In celebration of International Women in Engineering Day today, Kate Howe, a patent attorney at Barker Brettell, shares her experiences of being a woman in the patent profession and offers her advice for anyone considering following in her footsteps.
Katie Howe, double award-winning trainee patent attorney at Barker Brettell, developed a love for science and in particular physics, from an early age. She went on to explore this passion in her first degree, before being awarded a PhD in Engineering. A career that involved wearing a white lab coat or a hard hat beckoned. So what attracted Katie to the world of Intellectual Property (IP) instead and what advice would she give to anyone reading this on International Women in Engineering Day (23 June 2017) who has a scientific background and might be thinking about a career as an IP professional?
As a small child, my cousin nick-named me ‘The Why Bird’. I’ve always wanted to know how and why things happen. I have wanted to be involved in science in some way for as long as I can remember. From sub-atomic particles and quantum effects, to cutting-edge materials and applications, to galaxies and general relativity: physics is our way of understanding how the universe works.
I assumed you needed a law degree, not a science degree, to become a patent attorney. The first time I came across the job title ‘patent attorney’ was at secondary school when the career options computer predicted I’d be one. I ignored it. I didn’t consider IP as a career path, imagining I would end up in a research position in academia, until I met a patent attorney and was involved in filing a patent application in the course of my PhD. That got me thinking.
If pushed to define a patent attorney, my two-word summary would be ‘science lawyer’ or sometimes ‘professional pedant’! A big part of the job is identifying the core of an invention and putting that into words as clearly as possible. You need a solid scientific background so that you can pick up new scientific ideas quickly. Understanding an invention and knowing enough about the context and principles to be able to ask sensible questions is essential.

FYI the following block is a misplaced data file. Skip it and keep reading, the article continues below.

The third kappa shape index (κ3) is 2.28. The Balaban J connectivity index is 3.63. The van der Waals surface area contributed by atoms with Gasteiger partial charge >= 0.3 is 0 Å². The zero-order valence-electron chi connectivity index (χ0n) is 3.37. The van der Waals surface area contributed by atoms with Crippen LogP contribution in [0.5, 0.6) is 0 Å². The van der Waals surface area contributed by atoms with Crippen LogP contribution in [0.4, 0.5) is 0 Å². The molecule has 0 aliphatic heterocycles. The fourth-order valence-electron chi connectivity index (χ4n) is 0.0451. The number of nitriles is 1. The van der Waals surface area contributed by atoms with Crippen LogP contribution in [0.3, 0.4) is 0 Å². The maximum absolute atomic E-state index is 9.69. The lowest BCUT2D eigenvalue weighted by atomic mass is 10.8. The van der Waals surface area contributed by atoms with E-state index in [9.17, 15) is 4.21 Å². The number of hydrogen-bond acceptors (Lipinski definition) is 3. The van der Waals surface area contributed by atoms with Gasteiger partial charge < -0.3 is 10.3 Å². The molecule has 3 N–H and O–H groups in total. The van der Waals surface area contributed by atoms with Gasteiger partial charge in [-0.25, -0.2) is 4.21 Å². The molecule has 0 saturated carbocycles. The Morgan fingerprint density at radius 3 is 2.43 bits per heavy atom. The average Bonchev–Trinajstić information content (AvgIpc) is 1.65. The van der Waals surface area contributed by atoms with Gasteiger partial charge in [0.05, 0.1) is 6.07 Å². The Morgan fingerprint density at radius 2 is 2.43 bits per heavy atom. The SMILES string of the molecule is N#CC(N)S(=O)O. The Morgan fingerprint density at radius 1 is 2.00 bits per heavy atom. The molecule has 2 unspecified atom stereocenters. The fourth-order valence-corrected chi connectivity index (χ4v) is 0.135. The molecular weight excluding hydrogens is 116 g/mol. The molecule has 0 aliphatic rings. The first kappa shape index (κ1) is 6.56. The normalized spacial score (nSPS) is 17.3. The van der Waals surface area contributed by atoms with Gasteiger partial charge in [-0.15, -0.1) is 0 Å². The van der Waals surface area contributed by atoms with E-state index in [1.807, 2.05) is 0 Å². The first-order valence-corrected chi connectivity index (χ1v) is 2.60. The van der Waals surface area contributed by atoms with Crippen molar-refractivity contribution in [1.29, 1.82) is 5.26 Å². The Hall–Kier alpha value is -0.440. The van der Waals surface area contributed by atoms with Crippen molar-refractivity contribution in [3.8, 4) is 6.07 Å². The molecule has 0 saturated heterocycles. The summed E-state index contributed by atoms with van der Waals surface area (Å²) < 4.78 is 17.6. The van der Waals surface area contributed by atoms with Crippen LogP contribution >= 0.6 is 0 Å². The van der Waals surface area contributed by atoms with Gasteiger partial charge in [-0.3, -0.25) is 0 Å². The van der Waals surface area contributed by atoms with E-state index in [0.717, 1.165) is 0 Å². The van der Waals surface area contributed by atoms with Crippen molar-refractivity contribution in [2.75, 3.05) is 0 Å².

Although I’ve been honoured by winning two prestigious national patent examination awards I’m never complacent. The type of person entering the IP profession generally has sailed through not all, but certainly the majority, of exams. Many have doctorates. But as a trainee you have to adopt a completely different mind-set. It is highly unusual for candidates to pass every exam first time. Time management and preparation are key. Although the patent attorney you work for and other colleagues will generally be happy to answer questions, you need to be willing to take responsibility for your own training. If you’re workshy, being a patent attorney is not the career for you.
Working in a firm where 70 per cent of its partners are female means I have no difficulty in finding female mentors although Barker Brettell’s culture doesn’t dwell on this statistic, instead preferring to focus on each member of the firm’s professional abilities. In fact my original mentor was my father, a research scientist.
I feel privileged to be involved in inventor meetings, seeing the excitement of someone talking about their ‘baby’, getting to grips with new ideas, and sometimes even contributing. The firm has also encouraged me to go and present to school children about the role of science and engineering, talking about the range of different jobs under that very wide umbrella, and highlighting that women can indeed be scientists and engineers!
In the next five years I’m looking forward to working on clean energy and self-driving car technologies and in turn helping to transform such innovation into patents.